Simultaneous identification of messenger RNA (mRNA) and proteins in the same cells or tissues is a valuable tool to help the cell biologist evaluate the cell secretory cycle. Some cells may produce the mRNA and delay the production of the proteins. Alternatively, the proteins may be rapidly secreted. Other cells may produce both in sequence within the same time frame. Because of this difference, some cells can only be identified by their mRNA product. Others may have both products. This presentation describes a non-radioactive approach to the detection of both products with dual-peroxidase labeling protocols in use in this laboratory since 1983. The first detection system uses biotinylated cRNA probes or oligoprobes in in situ hybridization along with antisera to biotin to detect the hybrid. The detection system is amplified by 2-3 layers of anti-biotin, second antibody (made against the anti-biotin) and streptavidin conjugated to horseradish peroxidase. After the mRNA is detected with a blue-black substrate (nickel intensified diaminobenzidine), the antigens are detected with immunoperoxidase techniques and orange-amber substrate. The in situ hybridization protocol can also be used at the electron microscopic level. Trouble shooting and control protocols are also described. This approach has been shown to be valuable for detection of pituitary hormones, growth factors mRNAs and antigens.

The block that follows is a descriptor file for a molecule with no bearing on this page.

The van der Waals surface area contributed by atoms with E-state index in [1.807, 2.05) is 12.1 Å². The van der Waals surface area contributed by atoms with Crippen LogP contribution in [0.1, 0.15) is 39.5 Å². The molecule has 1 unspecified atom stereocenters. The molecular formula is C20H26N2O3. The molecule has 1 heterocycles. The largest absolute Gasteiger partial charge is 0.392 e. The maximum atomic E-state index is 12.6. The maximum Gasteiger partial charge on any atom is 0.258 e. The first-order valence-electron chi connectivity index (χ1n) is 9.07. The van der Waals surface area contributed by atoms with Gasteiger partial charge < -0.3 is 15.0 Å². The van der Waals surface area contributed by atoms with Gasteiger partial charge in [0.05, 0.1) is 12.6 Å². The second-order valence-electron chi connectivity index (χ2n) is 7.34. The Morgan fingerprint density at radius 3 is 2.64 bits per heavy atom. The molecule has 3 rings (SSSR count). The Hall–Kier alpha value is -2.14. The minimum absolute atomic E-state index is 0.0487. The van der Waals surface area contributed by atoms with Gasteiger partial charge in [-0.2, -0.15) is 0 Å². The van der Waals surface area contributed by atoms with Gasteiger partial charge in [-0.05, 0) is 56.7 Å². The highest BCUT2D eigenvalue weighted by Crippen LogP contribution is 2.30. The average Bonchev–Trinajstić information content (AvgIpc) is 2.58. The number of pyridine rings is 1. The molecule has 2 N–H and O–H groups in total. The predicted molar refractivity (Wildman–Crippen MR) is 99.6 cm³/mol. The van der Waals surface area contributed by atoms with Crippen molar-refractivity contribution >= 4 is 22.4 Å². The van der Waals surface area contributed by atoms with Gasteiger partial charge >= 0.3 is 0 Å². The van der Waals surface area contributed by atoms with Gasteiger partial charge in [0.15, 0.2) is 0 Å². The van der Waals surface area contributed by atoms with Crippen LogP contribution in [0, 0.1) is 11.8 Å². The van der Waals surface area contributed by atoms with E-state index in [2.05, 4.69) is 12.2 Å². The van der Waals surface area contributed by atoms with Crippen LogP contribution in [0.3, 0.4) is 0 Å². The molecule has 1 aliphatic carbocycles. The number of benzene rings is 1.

Childs, Gwen V.
"Simultaneous Identification of a Specific Gene Protein Product and Transcript Using Combined Immunocytochemistry and In Situ Hybridization with Non-Radioactive Probes,"
Scanning Microscopy: Vol. 1996
, Article 2.
Available at: https://digitalcommons.usu.edu/microscopy/vol1996/iss10/2